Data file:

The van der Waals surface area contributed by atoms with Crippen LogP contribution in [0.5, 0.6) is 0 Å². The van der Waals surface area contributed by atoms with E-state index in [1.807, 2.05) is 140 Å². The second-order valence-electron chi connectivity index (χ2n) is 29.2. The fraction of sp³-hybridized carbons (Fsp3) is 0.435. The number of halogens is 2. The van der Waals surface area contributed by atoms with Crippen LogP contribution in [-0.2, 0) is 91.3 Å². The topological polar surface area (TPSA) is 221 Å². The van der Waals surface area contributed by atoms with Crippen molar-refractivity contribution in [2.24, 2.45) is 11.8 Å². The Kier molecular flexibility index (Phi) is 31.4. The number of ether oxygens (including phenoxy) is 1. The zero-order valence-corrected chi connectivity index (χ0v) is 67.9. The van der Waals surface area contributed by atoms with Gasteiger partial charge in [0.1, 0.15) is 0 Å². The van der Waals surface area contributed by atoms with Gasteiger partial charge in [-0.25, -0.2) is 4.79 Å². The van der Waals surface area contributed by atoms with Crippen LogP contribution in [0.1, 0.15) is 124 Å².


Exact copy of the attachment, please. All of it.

The van der Waals surface area contributed by atoms with Crippen LogP contribution in [0.5, 0.6) is 0 Å². The van der Waals surface area contributed by atoms with E-state index in [1.807, 2.05) is 140 Å². The second-order valence-electron chi connectivity index (χ2n) is 29.2. The fraction of sp³-hybridized carbons (Fsp3) is 0.435. The number of halogens is 2. The van der Waals surface area contributed by atoms with Crippen LogP contribution in [-0.2, 0) is 91.3 Å². The topological polar surface area (TPSA) is 221 Å². The van der Waals surface area contributed by atoms with Crippen molar-refractivity contribution in [2.24, 2.45) is 11.8 Å². The Kier molecular flexibility index (Phi) is 31.4. The number of ether oxygens (including phenoxy) is 1. The zero-order valence-corrected chi connectivity index (χ0v) is 67.9. The van der Waals surface area contributed by atoms with Gasteiger partial charge in [0.1, 0.15) is 0 Å². The van der Waals surface area contributed by atoms with Gasteiger partial charge in [-0.25, -0.2) is 4.79 Å². The van der Waals surface area contributed by atoms with Crippen LogP contribution in [0.1, 0.15) is 124 Å².